While Scalia was in the minority in Hartford, in a another contentious later international antitrust case in which Canada filed an amicus curiae brief in 2004, Hoffmann-La Roche Ltd. v. Empagran S.A., involving a price-fixing conspiracy among multinational pharmaceutical countries, his “liberal” colleague, Justice Stphen Breyer, writing for the Court adopted Scalia’s approach. Breyer concluded that:

“Where foreign anticompetitive conduct plays a significant role and where foreign injury is independent of domestic effects, Congress might have hoped that America’s antitrust laws, so fundamental a component of our own economic system, would commend themselves to other nations as well. But, if America’s antitrust policies could not win their own way in the international marketplace for such ideas, Congress, we must assume, would not have tried to impose them, in an act of legal imperialism, through legislative fiat.”

Neither Hartford, nor the field of antitrust were aberrations for Scalia. He adopted the same approach in an earlier concurring judgement in 1991 in the Arabian American Oil Company (ARAMCO) case where discrimination in Saudi Arabia was alleged by a former ARAMCO employee. More recently, in 2009, Scalia wrote the decision for the Court in Morrison v. National Australia Bank Ltd. a case involving the extraterritorial application of U.S. securities laws to transactions conducted on the Australian Stock Exchange and on other foreign securities exchanges, but not on any exchange in the United States. Citing ARAMCO, Scalia emphasized that:

“… unless there is the affirmative intention of the Congress clearly expressed to give a statute extraterritorial effect, (the Court) must presume it is primarily concerned with domestic conditions.”

And here is the rub. Scalia’s respect for international comity which respects the jurisdiction of foreign countries such as Canada is rooted in his textualist approach to statutory interpretation. Writing in Morrison, he drove this point home:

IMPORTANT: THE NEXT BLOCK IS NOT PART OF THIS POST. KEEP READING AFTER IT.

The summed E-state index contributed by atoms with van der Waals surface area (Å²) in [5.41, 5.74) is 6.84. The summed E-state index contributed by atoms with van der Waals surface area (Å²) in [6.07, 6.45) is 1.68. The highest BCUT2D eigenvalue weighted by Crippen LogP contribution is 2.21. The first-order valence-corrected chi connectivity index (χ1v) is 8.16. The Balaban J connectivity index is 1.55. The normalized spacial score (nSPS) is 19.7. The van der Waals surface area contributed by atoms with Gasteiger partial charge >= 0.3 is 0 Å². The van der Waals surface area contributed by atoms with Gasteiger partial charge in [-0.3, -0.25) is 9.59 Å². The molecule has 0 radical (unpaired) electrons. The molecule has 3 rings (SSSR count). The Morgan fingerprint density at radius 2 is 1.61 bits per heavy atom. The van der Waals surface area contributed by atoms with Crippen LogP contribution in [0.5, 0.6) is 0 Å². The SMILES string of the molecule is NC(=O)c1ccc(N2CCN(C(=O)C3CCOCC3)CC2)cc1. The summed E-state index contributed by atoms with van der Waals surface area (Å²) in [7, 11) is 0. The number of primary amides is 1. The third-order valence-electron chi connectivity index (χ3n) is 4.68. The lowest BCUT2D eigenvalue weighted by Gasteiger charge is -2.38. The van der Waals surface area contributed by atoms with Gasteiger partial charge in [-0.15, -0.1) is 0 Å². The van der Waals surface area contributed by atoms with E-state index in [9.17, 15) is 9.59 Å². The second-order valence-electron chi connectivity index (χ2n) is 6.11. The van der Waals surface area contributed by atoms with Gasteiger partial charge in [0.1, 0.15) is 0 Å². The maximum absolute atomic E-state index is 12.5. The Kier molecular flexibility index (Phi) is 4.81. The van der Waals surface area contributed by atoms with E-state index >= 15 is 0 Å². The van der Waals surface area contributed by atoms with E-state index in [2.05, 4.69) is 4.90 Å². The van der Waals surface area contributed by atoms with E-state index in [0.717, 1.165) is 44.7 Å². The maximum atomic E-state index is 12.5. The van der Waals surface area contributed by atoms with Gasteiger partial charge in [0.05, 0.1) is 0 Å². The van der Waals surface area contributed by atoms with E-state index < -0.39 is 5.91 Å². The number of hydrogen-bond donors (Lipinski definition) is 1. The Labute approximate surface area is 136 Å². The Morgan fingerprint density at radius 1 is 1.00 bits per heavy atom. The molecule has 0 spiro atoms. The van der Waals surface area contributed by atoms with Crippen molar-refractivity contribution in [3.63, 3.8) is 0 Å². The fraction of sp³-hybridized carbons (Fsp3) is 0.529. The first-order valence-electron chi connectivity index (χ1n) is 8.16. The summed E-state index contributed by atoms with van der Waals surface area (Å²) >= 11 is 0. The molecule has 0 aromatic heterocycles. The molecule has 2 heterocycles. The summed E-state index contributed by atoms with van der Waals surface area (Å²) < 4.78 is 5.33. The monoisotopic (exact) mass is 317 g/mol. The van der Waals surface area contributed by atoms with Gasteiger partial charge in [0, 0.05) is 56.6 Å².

“The results of judicial-speculation-made-law — divining what Congress would have wanted if it had thought of the situation before the court — demonstrate the wisdom of the presumption against extraterritoriality. Rather than guess anew in each case, we apply the presumption in all cases, preserving a stable background against which Congress can legislate with predictable effects.”

So while it may be tempting for some Canadian commentators to dance on the grave of a recently departed conservative jurist, it is worth pausing and reflecting on the fact that on the international comity so important to successive Canadian governments, Scalia’s textualism arguably led him more often to be found on our side and leading his more liberal colleagues to our side.

Mark Warner is a Canadian and American trade and antitrust lawyer.

Mark Warner
Mark Warner is an Ontario and New York attorney specializing in trade, competition and investment law. Mark is a former Director of Legal Services for three Ontario Government Ministries, has practiced law in leading law firms in Toronto, Washington, New York and Brussels, and has served as counsel to the OECD in Paris. His work experience has included university research and teaching, and acting as an independent consultant to various foreign governments and international organizations. In 2015, Mark was elected a Fellow of the American Bar Foundation.